Finding in lab studies contradicts research relying on self-reports
COLUMBUS, Ohio – Maybe narcissists aren’t always such big risk-takers after all, a new study suggests.
Many studies have found that narcissists often make volatile and risky decisions, possibly because they tend to have inflated views of their own abilities and achievements.
But in a series of three experiments, researchers found that people who scored higher on measures of narcissism were no more likely than others to make risky choices in lab-based tasks.
“I thought that narcissists, given that they are impulsive and have high opinions of themselves, would take bigger risks. That’s what other research would have suggested,” Brunell said.
“But any association between narcissism and risk-taking that we found was very small and essentially meaningless.”
One explanation for the discrepancy may be the fact that many of the studies linking narcissism and risk-taking were based on self-reports: Essentially, narcissists saying that they took risks in certain situations.
But self-reports may not be the best way to measure risk-taking for this group, Brunell said.
“When they’re asked, narcissists may brag about taking big risks because they’re showing off,” she said. “But their own behavior in our experiments doesn’t support their claims about being risk-takers.”
Brunell conducted the study with Melissa Buelow, assistant professor of psychology at Ohio State at Newark. The results appear online in the Journal of Behavioral Decision Making and will be published in a future print edition.
The three experiments involved a total of 936 undergraduate students. Depending on the study, the researchers evaluated the participants with two different measures of narcissism. In one study, they also looked specifically at three narcissistic traits – grandiosity, entitlement and exploitativeness, to determine if any of them might have links to risky decision-making.
Participants completed a variety of decision-making tasks to measure risk-taking. In one task, the students played a computer game in which they pumped up 30 balloons, earning 5 cents for each pump until they decided to stop. But if the balloon popped, they lost all the money.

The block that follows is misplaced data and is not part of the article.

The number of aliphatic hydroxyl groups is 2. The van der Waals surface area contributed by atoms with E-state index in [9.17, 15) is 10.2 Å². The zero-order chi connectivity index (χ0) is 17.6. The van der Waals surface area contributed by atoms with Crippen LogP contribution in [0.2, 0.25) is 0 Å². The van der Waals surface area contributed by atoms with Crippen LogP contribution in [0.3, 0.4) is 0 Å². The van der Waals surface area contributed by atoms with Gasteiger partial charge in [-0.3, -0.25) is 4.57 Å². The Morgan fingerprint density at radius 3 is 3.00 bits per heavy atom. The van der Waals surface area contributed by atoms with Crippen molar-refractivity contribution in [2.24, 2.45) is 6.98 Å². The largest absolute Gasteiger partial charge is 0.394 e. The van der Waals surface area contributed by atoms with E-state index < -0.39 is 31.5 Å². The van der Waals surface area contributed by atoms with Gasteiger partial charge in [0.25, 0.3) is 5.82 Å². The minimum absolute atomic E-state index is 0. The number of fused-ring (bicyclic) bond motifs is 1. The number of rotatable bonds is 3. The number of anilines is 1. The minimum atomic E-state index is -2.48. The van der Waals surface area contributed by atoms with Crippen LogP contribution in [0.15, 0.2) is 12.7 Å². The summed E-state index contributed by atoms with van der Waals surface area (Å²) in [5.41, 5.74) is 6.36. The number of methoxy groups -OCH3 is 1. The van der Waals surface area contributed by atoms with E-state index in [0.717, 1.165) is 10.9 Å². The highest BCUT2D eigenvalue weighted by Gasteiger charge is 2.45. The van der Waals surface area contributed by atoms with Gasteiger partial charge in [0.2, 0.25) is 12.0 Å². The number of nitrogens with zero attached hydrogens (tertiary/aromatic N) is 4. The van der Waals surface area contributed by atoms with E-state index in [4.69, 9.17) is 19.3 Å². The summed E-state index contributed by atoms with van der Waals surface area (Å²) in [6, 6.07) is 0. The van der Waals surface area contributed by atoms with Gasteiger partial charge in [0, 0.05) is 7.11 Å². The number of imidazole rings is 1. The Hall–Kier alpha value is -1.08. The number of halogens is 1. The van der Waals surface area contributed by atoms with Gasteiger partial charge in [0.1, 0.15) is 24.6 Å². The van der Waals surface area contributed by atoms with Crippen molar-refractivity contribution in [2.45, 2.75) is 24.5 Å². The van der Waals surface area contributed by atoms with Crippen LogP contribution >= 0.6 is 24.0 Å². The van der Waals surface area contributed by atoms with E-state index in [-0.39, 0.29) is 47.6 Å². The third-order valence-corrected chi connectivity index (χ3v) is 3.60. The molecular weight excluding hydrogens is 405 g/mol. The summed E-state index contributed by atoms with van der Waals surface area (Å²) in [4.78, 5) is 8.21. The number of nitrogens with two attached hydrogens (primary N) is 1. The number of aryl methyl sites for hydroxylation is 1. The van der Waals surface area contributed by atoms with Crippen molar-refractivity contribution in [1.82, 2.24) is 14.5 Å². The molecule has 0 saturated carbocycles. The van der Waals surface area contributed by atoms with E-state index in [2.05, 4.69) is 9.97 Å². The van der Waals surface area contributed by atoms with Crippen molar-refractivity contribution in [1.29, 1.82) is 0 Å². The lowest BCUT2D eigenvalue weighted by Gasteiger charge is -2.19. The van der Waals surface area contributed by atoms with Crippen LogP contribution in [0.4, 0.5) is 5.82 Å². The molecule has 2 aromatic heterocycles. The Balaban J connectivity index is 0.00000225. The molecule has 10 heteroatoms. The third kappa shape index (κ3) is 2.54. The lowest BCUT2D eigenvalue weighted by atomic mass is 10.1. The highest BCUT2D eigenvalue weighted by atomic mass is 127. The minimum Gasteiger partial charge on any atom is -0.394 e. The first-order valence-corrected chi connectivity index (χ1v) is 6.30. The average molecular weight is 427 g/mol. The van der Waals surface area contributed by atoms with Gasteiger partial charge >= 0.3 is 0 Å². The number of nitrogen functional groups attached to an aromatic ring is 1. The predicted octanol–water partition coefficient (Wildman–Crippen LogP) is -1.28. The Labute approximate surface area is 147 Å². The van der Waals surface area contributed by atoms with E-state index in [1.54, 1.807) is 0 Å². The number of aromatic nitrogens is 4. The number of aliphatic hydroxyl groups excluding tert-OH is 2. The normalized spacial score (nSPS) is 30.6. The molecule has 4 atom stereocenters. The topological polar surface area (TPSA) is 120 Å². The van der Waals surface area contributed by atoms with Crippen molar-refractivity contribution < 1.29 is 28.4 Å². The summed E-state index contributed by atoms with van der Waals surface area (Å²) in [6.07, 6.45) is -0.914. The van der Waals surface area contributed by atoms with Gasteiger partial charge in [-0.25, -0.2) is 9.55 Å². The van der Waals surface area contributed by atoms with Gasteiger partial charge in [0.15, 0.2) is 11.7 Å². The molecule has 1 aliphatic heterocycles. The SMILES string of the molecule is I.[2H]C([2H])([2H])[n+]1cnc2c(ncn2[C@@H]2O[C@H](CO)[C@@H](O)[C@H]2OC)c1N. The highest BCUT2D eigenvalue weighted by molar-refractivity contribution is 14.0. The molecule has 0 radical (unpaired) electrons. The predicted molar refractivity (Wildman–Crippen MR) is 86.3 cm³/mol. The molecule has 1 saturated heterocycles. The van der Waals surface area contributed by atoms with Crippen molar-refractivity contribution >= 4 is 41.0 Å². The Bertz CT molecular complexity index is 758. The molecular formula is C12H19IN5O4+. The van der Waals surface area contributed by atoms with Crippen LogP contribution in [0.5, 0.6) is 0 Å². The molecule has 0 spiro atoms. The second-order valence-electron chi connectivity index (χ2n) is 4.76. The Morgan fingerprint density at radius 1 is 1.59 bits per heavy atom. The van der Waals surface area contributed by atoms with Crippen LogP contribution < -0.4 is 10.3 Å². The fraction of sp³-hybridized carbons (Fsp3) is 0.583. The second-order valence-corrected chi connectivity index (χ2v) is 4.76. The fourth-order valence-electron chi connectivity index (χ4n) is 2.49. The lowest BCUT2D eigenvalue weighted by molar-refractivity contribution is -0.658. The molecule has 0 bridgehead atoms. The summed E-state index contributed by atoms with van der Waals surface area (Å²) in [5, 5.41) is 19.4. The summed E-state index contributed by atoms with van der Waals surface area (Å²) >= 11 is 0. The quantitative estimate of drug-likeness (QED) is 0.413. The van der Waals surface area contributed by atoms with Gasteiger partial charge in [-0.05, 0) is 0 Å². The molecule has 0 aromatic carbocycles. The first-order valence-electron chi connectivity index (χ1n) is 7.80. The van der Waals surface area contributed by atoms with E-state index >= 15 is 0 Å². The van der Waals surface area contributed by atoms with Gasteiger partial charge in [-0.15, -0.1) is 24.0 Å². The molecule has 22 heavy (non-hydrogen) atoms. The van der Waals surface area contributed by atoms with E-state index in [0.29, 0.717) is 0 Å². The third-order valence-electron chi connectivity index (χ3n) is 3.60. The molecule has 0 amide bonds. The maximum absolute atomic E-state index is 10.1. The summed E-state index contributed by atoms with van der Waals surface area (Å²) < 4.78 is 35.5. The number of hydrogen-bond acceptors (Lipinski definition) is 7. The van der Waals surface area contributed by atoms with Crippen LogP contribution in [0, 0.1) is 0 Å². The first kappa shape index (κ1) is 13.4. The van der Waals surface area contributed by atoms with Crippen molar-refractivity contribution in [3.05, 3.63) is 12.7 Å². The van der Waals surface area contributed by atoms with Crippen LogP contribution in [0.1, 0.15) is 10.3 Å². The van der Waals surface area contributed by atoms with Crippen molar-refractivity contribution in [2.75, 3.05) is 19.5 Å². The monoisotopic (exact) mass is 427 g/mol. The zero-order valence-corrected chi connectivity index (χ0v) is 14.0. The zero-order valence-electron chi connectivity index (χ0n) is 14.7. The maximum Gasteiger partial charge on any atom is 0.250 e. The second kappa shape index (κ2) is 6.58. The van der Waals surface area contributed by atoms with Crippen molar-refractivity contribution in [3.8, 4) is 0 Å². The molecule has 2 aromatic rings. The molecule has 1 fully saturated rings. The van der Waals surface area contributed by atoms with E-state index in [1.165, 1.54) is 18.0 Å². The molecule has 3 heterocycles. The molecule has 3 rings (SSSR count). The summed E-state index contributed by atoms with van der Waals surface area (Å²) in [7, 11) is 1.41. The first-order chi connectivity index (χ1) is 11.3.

In the Iowa Gambling Task, participants were presented with four virtual decks of cards on a computer screen. With each card they chose, they won or lost money. Some decks were “good” decks in which they won more money and some decks were stacked with more losing cards.
In these and other tasks, the researchers wanted to know how much people who score high on narcissism were willing to risk compared to those who scored lower.
There were some slight differences in how people responded. For example, people who scored high on grandiosity (having an inflated sense of self-importance) were more likely to take risks in one of the experiments.
But none of the differences was large enough to have real practical significance, Brunell explained.
While there had been many self-report studies linking narcissism and risk-taking, Brunell said she could find only two other published papers that used lab experiments to examine whether there is such a link.
That may be because there is a bias in academic publishing toward publishing significant results, she said. Not many studies are published that find no linkages between two variables, as this study does.
“But in this case it is important to know that there is no relationship between narcissism and risky decision-making because it contradicts other research that used different methods,” Brunell said.
However, she cautioned that this research doesn’t mean that narcissists shun risky decision-making in all situations. For example, this study included college students, who may not always act the same way as older adults.
Also, in this research, the participants were taking risks that could hurt only themselves.
“Narcissists may act differently in situations where the risks of their decisions are borne at least somewhat by other people,” she said.